Every morning, I have found signs of her construction efforts, which included pieces of straw, twigs and scraps taken from an old tarp. The bird weaves the pieces together and secures the whole mess to the rafters with mud.
I’ve discovered the half-completed nests in five different locations, and I’ve removed each one of them. As I conduct the search-and-remove efforts, the bird observes the process from the security of a nearby pine tree. And she scolds me.
Every day, she departs the garage as I enter and returns when I leave. Finally, she took the hint and decided to build elsewhere. I found her happily ensconced on a nest that was built in an open shed, attached to the back of the garage. She now has a nest full of young and our quarrels have been resolved. I’ve learned my lesson.
Wildlife on the move
The spring season, which was rather prolonged this year, has always provided numerous opportunities to enjoy wildlife.
Over the years, I’ve witnessed quite a collection of animals traveling or feeding in our backyard. Often it is a fox vixen with her kits or a nervous woodchuck poking its head from a hole.
I’ve watched a mother otter teach her young to swim and I listened to her squeaky commands. On more than one occasion, I’ve come across a spotted fawn hidden in the tall grass or stumbled upon a snapping turtle laying her eggs along the roadside.
We once had a whitetail in the front yard and a coyote out in the back. I don’t know which animal was the most nervous, but fortunately they each departed in opposite directions.
This is a time of year when birds and animals are on the move, looking for food, for a mate or to establish a nest or den. It is also a time when many outdoor travelers mistakenly assume the young animals they find are lost and helpless, or separated from their parents.
However, wild animals are rarely in trouble and they do not need rescuing, especially from humans. Such efforts usually result in a permanent separation from their mother and a sad ending for the wildlife. Despite our instincts to help, it is best to leave wild animals in the wild.
Give wildlife plenty of leeway and be wary of protective mothers lurking in the background. Even the smallest of birds will attempt to scare off an intruder. Peregrine falcons have actually been known to strike climbers in an effort to protect their nests.
Canada geese, in particular, are extremely protective and both parents protect the nest. As a result, the messy birds have one of the highest chick survival rates. Their reproduction success is obvious and troubling.
While paddling on Fish Creek several years ago, I was dive-bombed by a goose, which actually clipped me with a wing. It delivered a clear and obvious message: “Don’t mess with Mama!”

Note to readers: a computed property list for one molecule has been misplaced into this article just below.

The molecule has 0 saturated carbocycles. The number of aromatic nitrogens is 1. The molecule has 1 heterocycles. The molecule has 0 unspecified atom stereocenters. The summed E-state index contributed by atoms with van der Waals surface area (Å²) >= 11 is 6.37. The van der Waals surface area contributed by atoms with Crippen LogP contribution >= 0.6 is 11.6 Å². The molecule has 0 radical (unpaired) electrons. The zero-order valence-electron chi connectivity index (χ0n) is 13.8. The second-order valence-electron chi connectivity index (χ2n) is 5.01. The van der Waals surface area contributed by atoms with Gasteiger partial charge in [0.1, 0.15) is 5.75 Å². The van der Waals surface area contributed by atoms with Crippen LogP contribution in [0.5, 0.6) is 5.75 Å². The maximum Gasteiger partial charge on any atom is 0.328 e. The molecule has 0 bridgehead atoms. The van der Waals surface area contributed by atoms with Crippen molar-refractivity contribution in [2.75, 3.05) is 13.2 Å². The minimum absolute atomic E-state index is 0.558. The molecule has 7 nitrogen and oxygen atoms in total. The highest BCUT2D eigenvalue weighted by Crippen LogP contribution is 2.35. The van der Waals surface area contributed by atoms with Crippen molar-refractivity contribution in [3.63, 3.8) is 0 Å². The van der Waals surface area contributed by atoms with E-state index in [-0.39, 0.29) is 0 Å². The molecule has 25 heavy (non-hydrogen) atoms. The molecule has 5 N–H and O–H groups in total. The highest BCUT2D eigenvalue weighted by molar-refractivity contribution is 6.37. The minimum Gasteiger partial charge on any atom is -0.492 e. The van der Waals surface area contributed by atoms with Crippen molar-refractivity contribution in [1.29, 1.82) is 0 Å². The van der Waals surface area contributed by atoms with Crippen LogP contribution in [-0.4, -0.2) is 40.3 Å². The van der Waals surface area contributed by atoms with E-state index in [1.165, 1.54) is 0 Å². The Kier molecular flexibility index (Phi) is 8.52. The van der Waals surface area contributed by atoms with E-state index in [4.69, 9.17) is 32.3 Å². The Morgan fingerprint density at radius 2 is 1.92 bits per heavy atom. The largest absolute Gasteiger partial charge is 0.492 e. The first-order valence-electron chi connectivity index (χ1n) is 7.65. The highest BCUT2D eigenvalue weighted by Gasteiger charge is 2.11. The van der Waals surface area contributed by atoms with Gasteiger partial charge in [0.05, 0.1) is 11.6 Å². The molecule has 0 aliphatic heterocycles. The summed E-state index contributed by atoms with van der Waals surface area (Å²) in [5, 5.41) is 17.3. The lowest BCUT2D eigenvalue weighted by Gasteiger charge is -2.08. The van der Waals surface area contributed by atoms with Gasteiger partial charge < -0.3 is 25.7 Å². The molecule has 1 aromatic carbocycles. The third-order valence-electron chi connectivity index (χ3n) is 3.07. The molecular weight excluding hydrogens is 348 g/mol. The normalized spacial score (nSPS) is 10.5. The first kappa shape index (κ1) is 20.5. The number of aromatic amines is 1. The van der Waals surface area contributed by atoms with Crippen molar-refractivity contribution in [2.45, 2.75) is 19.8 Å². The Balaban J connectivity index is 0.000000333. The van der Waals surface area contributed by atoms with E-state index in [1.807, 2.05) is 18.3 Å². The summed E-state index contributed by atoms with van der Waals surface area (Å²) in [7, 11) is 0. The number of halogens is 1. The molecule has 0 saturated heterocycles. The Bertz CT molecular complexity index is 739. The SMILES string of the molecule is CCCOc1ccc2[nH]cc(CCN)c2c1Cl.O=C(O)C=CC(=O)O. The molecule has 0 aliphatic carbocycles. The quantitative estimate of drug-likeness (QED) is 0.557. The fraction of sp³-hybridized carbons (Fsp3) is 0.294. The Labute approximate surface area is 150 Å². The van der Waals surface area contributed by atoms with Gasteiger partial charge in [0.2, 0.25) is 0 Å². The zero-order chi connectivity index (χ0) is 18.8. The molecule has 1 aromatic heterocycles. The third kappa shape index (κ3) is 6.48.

Co-existing with coyote
From the time that coyotes first appeared on the eastern scene less than a century ago, there has been lingering debate concerning the animal’s origins.
For many years, it was rumored that eastern coyotes had interbred with domestic dogs, or worse yet, with wolves.
Old-time woodsmen often claimed to have seen packs of these large, long-legged wolf-coyotes. There have been a number of photos produced and numerous hoaxes perpetrated.
Fortunately, the truth is now at hand thanks to research conducted by Dr. Roland Kays, curator of mammals at the New York State Museum in Albany.
In collaboration with over a dozen other scientists, Dr. Kays used advanced genetic research and skull morphology to determine that eastern coyotes are actually a hybrid of gray wolves, coyotes and domestic dogs.
However, out of the 696 coyote genetic samples tested, scientists uncovered only one sample that was closely related to domestic dogs. Quite obviously, coyotes do not breed with domestic dogs as frequently as we’ve been led to believe. Coydog may actually be a misnomer.
Research reveals that the genetic stew of the northeastern coyote, which now populates most of the state, is about 82 percent coyote, with an equal 9 percent contribution from both dog and wolf.
This interbreeding of canines eventually resulted in the evolution of a top predator equipped with longer legs and wider jaws, which are better adapted for the harvest of species such as whitetail deer.
It was this hybridization that permitted coyotes to evolve from foraging for mice on the western plains to taking down whitetails in the eastern forests.
However, although many continue to claim that coyotes are responsible for the demise of the Adirondack deer herd, the research indicates otherwise.
In fact, whitetail deer account for only about one-third of a coyote’s diet, with the remaining two-thirds composed of rabbits, mice, berries, eggs, grasshoppers and other insects. According to the state Department of Environmental Conservation, a coyote’s diet typically consists of the easiest meal they can find, catch or kill. Since they are opportunists, it is often road kill.
With an estimated population of approximately 20,000 to 30,000 coyotes in the state, it appears the species is firmly entrenched from the Adirondack Park to Central Park. They are one of the most adaptable species known to man and they are capable of increasing or decreasing the size of their litters, depending on predatory pressures or forage base.
Since it is obvious we can’t live without them, or eradicate them, it is helpful to better understand them. It may be the only way to learn how to coexist.
Photo by Joe Hackett
A female robin works on her nest, located under the cover of an outdoor shed.